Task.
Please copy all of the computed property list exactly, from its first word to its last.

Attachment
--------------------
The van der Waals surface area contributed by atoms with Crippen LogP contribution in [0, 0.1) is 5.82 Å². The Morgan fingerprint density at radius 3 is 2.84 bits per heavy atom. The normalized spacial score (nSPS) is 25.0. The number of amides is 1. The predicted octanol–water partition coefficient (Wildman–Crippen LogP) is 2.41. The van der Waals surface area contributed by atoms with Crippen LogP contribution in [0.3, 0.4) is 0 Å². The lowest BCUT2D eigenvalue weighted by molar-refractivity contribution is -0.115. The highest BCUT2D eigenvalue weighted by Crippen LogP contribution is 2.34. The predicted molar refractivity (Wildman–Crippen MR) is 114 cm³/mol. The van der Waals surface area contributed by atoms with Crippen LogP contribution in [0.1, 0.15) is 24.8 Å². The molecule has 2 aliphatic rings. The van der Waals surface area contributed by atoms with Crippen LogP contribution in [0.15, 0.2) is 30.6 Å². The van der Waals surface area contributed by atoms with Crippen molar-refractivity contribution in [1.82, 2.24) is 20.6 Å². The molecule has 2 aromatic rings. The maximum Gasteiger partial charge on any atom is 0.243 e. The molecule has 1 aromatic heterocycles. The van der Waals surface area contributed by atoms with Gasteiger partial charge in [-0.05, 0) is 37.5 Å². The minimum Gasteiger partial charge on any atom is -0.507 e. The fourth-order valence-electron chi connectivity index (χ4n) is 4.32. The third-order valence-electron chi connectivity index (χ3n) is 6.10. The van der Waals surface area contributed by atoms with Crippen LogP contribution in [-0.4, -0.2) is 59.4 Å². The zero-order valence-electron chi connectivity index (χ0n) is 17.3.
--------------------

The van der Waals surface area contributed by atoms with Crippen LogP contribution in [0, 0.1) is 5.82 Å². The Morgan fingerprint density at radius 3 is 2.84 bits per heavy atom. The normalized spacial score (nSPS) is 25.0. The number of amides is 1. The predicted octanol–water partition coefficient (Wildman–Crippen LogP) is 2.41. The van der Waals surface area contributed by atoms with Crippen LogP contribution in [0.3, 0.4) is 0 Å². The lowest BCUT2D eigenvalue weighted by molar-refractivity contribution is -0.115. The highest BCUT2D eigenvalue weighted by Crippen LogP contribution is 2.34. The predicted molar refractivity (Wildman–Crippen MR) is 114 cm³/mol. The van der Waals surface area contributed by atoms with Crippen LogP contribution in [0.1, 0.15) is 24.8 Å². The molecule has 2 aliphatic rings. The van der Waals surface area contributed by atoms with Crippen LogP contribution in [0.15, 0.2) is 30.6 Å². The van der Waals surface area contributed by atoms with Crippen molar-refractivity contribution in [1.82, 2.24) is 20.6 Å². The molecule has 2 aromatic rings. The maximum Gasteiger partial charge on any atom is 0.243 e. The molecule has 1 aromatic heterocycles. The van der Waals surface area contributed by atoms with Gasteiger partial charge in [-0.05, 0) is 37.5 Å². The minimum Gasteiger partial charge on any atom is -0.507 e. The fourth-order valence-electron chi connectivity index (χ4n) is 4.32. The third-order valence-electron chi connectivity index (χ3n) is 6.10. The van der Waals surface area contributed by atoms with Crippen LogP contribution in [-0.4, -0.2) is 59.4 Å². The zero-order valence-electron chi connectivity index (χ0n) is 17.3.